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Love, not a laboratory, makes a good parent

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The old question: "Am I a good parent?" can unsettle even the most conscientious mothers and fathers. Now it may become even more intimidating as it takes on a strange new 21st-century twist.

The first-ever research on the effects of surrogacy, conducted by a team of British psychologists, finds that couples who hire another woman to have a baby for them exhibit better parenting skills than those who bear their own children.

"Surrogacy couples are rated the best parents," a headline in The Times (London) proclaimed last week. Such families, the paper explains, "are generally closer and better adjusted than those begun in conventional fashion."

The same day, another British paper, The Independent, also carried a story on the subject with a subhead reading, "First detached study into 'renting out' wombs finds adoptive mothers more loving than those of children conceived naturally."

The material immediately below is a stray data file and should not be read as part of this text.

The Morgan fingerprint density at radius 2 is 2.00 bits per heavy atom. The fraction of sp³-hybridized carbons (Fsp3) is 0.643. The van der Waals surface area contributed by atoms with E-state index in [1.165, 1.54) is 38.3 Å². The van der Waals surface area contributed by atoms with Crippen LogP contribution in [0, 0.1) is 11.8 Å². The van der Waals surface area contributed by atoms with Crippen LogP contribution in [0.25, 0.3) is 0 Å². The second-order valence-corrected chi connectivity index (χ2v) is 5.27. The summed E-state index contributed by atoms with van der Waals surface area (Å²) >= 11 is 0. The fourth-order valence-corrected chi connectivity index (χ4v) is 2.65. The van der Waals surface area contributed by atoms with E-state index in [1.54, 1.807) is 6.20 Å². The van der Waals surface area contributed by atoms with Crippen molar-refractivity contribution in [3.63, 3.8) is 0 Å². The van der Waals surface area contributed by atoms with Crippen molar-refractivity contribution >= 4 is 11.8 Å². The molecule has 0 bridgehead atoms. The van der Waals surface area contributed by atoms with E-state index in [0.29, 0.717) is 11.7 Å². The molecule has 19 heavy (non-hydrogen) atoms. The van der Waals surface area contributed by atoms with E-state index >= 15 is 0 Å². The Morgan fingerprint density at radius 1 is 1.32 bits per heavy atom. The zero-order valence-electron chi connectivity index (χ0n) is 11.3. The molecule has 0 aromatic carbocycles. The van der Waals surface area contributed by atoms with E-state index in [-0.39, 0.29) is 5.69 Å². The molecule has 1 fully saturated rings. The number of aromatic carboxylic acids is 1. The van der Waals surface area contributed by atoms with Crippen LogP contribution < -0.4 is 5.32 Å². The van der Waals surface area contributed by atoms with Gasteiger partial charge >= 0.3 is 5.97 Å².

The Family and Child Psychology Research Center at City University in London found that surrogate families rated higher than "natural conception" families on several measures: the mother's warmth and enthusiasm in talking about her children, the emotional attachment between mother and child, and the amount and quality of time the mother and the father each spent with their children. Only in one area – the mother's sensitivity to her child – did those using assisted reproductive technology score the same as families conceiving children naturally.

Considering the intense longing for a baby that propels infertile couples into a surrogate arrangement, their devotion as parents is not surprising. But have we really come to the point where conventional childbearing – Mother Nature's way – is being upstaged by an artificial process that researchers might approvingly call Mother Nurture? Is this truly the ticket to the "best" parenting?

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